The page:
Profit Maximization V. Survival Maximization

A lot of criticism has been aimed at venture capitalists the last few days. The VCs are telling their portfolio companies to get ahead of the curve and conserve cash right now, and companies are starting to take their advice.

The criticism is coming from people who don’t understand that the world has changed in the last week and that companies need to change with it. And so they’re asking why VCs waited until now to tell everyone to conserve cash. Others are saying the boom is the VCs fault, and for them to lecture companies on conserving cash is ironic.

Fred Wilson wrote about this issue today and says VCs have a responsibility to give their best advice to their portfolio companies: “It’s all about acting responsibly and making sure we all survive to fight another day.”

But he doesn’t address the issue head on. I will. What we’re talking about is the goal of profit maximization, which is what every for profit business needs to aim for or go out of business. In the good times, that means growing intelligently. In the bad, it means maximizing your chances of survival.

Irrational Argument No. 1: The VCs Made This Happen

First, the downturn has nothing to do with the venture capitalists (in fact, it has nothing to do with Silicon Valley, this time). They have one job: generate the best return they legally can from their investors’ money. In boom times deals get competitive and VCs make independent decisions on what deals to bid for. Companies also have to pay more for people, resources, office space and advertising in boom times, which means they spend more money and have to raise more money. If you think venture capitalists are being irresponsible (or worse, evil) by investing money in those companies that they think are good bets, you’re just not getting how the whole system works.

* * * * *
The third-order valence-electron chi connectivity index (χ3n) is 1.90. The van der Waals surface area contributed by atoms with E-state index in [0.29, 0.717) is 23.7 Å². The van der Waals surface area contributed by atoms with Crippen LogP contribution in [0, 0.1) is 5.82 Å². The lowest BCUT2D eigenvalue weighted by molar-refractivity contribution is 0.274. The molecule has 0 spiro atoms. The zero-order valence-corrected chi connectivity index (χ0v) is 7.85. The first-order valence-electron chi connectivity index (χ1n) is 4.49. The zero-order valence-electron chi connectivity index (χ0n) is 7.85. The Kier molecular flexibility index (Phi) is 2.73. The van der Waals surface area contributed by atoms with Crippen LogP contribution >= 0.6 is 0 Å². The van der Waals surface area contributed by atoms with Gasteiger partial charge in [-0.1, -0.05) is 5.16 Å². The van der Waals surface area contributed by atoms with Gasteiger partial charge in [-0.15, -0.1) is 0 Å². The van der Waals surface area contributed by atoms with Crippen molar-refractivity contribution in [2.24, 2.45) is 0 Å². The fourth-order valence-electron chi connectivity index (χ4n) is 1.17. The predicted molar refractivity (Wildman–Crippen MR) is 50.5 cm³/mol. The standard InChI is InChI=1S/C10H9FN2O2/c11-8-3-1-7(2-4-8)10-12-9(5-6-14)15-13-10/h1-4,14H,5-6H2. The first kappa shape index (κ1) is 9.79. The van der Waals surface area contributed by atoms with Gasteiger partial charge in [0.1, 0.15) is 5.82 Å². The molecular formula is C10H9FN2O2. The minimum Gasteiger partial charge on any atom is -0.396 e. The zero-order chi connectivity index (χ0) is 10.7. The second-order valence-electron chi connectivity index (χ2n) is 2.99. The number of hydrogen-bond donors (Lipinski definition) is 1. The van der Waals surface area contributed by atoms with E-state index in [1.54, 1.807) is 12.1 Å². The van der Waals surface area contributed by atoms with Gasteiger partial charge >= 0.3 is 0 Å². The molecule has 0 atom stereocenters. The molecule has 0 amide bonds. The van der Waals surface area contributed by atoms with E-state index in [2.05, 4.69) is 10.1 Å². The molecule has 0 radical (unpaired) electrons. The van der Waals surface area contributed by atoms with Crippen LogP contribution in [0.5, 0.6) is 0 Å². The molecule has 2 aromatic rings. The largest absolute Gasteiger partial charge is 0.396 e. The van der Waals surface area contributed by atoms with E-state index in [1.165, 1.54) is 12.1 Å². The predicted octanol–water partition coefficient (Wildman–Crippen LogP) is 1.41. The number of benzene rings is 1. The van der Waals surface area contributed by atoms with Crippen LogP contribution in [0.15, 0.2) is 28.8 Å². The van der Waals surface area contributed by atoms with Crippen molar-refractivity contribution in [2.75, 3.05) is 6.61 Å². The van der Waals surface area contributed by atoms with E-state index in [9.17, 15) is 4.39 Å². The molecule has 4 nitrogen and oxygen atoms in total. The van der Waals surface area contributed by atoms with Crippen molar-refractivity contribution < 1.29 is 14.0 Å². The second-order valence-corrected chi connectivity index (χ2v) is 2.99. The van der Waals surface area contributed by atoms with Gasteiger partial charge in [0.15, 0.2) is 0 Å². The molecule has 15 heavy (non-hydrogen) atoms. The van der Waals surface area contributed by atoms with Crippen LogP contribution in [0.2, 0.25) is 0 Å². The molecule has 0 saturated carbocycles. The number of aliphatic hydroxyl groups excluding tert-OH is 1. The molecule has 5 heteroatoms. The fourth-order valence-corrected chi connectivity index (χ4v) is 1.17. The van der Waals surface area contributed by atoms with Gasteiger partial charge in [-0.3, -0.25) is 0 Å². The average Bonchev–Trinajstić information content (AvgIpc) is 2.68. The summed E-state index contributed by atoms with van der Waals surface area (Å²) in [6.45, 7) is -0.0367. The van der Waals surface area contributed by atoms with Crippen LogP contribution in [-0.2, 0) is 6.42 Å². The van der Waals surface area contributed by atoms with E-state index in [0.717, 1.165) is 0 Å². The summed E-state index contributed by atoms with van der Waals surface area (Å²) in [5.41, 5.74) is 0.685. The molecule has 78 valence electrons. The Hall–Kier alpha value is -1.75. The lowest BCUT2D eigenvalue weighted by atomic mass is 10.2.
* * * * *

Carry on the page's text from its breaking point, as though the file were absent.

Let me put it this way – if VCs ignored the economy and always invested super conservatively so that no one could accuse them of being irresponsible, they’d go out of business after their first fund failed to return capital to investors.

Irrational Argument No. 2: VCs Should Have Told Companies To Conserve Cash All Along

This is another argument that ignores the fact that people try to adapt to a changing world. At all times companies need to profit maximize. That means maximizing revenue and minimizing costs. Those goals are not aligned, however. Sometimes a company spends money on research and development to create future revenue streams. How much they spend is based on their own rational decisions on their financial health, the state of the economy, and their projections for the demand of a new product.

In good times, when core businesses are relatively safe, it makes sense to expand by hiring new people and developing new products. Or spending money on advertising and PR.

When times are tough, companies have to change strategies. They’re still maximizing profits, but they need to plan for tighter capital markets (really important to unprofitable startups) and harder revenue as advertising and other spending decreases.

Just like a bear in the woods (I imagine) has to slow its activity in the Winter as food supplies dwindle, startups need to go into cash conservation mode to increase their chances of survival when the market slows. They need to be prepared for a hit in revenue, and they know they can’t necessarily go to the capital markets to get money to stay in business.

But to argue that a company should always cut costs to the bare minimum is the same thing as asking that bear to act like it’s Winter in the Spring, just because someday Winter is definitely going to happen. All you end up with is a dead bear.